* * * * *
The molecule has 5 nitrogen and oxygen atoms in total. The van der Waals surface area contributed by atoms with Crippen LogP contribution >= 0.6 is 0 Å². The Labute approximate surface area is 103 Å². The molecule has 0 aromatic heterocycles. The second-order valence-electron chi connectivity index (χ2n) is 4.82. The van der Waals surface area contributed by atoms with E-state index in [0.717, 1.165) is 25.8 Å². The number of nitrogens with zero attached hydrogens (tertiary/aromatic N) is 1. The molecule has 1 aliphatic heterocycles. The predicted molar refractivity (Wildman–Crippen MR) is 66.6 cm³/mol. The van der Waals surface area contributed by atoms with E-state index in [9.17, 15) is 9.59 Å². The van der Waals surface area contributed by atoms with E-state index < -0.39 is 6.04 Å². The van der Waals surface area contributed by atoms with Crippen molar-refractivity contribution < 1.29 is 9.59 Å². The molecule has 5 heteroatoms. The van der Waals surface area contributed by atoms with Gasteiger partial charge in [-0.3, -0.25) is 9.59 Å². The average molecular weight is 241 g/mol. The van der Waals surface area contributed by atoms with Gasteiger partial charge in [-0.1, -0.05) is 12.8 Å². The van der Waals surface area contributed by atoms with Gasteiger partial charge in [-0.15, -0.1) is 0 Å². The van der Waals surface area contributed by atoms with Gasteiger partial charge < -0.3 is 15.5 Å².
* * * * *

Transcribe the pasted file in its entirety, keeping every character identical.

The molecule has 5 nitrogen and oxygen atoms in total. The van der Waals surface area contributed by atoms with Crippen LogP contribution >= 0.6 is 0 Å². The Labute approximate surface area is 103 Å². The molecule has 0 aromatic heterocycles. The second-order valence-electron chi connectivity index (χ2n) is 4.82. The van der Waals surface area contributed by atoms with E-state index in [0.717, 1.165) is 25.8 Å². The number of nitrogens with zero attached hydrogens (tertiary/aromatic N) is 1. The molecule has 1 aliphatic heterocycles. The predicted molar refractivity (Wildman–Crippen MR) is 66.6 cm³/mol. The van der Waals surface area contributed by atoms with E-state index in [9.17, 15) is 9.59 Å². The van der Waals surface area contributed by atoms with E-state index < -0.39 is 6.04 Å². The van der Waals surface area contributed by atoms with Crippen molar-refractivity contribution < 1.29 is 9.59 Å². The molecule has 5 heteroatoms. The van der Waals surface area contributed by atoms with Gasteiger partial charge in [-0.3, -0.25) is 9.59 Å². The average molecular weight is 241 g/mol. The van der Waals surface area contributed by atoms with Gasteiger partial charge in [-0.1, -0.05) is 12.8 Å². The van der Waals surface area contributed by atoms with Gasteiger partial charge in [-0.15, -0.1) is 0 Å². The van der Waals surface area contributed by atoms with Gasteiger partial charge < -0.3 is 15.5 Å².